26 June 2014

Rebuilding a dual-band mobile antenna

Until few months ago in the car I used one of those ultralight dual-band magmount antennas. They come with such a long RG174 coax that all the antenna gain at UHF is lost in the cable. Day after day, closing the car door, the little coax got pulled at the plastic base and the antenna stopped working.

A direct repair was hard, because the strong magnet is firmly glued to the small base ("E") blocking access to a solder point and the antenna itself ("A") does not screw or solder to a PL259 connector.

So I decided to destroy the original base ("E") and recover the screw ("B"): cut the plastic and pull out. The other end of the screw ("B") fits into a good old banana ("C", "F"), which plugs smootly into SO239 ("D").

I am not too confident the simple contact pressure would hold the antenna at 130 km/h, so I am still looking for a way to get everything into a PL259.

21 June 2014

Newly built memory keyer (based on K3NG work)

This is the 400th post on this blog!

One year and half after discovering my old memory keyer had been dipped in battery chemicals, I finally managed to assemble a replacement. This time I reproduced K3NG's excellent work based on Arduino. I did my little code adjustments to get it working with an Arduino Leonardo clone (ATmega32U4), and now it works the way I need it to.

The circuit pictured still misses the internal buzzer for audible feedback, otherwise it is 100% operational.

Now it requires proper housing and power supply. I do want to check its current consumption, just to know how long a battery will last.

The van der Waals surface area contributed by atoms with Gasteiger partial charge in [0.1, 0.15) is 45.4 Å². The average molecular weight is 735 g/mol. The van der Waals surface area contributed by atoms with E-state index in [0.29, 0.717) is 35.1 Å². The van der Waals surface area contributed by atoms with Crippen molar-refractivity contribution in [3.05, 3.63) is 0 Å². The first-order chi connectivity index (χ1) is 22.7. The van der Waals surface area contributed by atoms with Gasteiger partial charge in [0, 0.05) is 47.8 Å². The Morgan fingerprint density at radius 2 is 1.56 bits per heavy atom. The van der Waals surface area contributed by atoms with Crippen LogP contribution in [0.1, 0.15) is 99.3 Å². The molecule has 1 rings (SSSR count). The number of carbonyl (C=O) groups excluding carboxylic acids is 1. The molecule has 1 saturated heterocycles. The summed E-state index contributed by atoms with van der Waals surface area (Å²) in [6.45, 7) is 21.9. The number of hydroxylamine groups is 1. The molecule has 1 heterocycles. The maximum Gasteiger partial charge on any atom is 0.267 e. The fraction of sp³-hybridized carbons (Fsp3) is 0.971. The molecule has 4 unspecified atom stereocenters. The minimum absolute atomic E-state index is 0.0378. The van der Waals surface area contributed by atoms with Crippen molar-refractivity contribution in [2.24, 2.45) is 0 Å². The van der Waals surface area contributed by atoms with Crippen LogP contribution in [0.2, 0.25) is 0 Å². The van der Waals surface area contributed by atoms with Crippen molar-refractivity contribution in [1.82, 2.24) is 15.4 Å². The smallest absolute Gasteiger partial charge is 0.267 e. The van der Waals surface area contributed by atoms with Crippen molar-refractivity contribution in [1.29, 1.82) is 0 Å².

Even though the box will need to be "large" to house all those controls, this keyer is a perfect companion for FT817, which lacks memories in its internal keyer.

18 June 2014

Talking AT commands to GSM cell/smartphone (over Bluetooth)

Today's discovery, by chance, was that some cellphones/smartphones expose a "standard old fashioned" serial modem when connected over Bluetooth to a computer. This means that it is possible to interact with the phone using the standard and extended AT command set.

What for? Well, any Bluetooth enabled embedded system (Arduino + HC-05, Raspberry PI + USB-BT dongle, ...) can have access to wireless telephony services such as SMS, dialin/out and potentially GPRS/Internet. All this without the requirement of a special modem device and an extra bulky cable in between. And probably you already have a suitable device laying around.

Not all cell/smartphones support this mode. For example an Android 2.3.3 Samsung Galaxy S i9000 does, while a Windows Mobile 6.1 Samsung SGH-i780 does not. I have two more cellphones with Bluetooth to test.

I think this is a simple(r) way to enable remote control of embedded systems, even though a lot of experimentation is needed.

Edit: Nokia 6233 exposes a modem over Bluetooth. Hooray!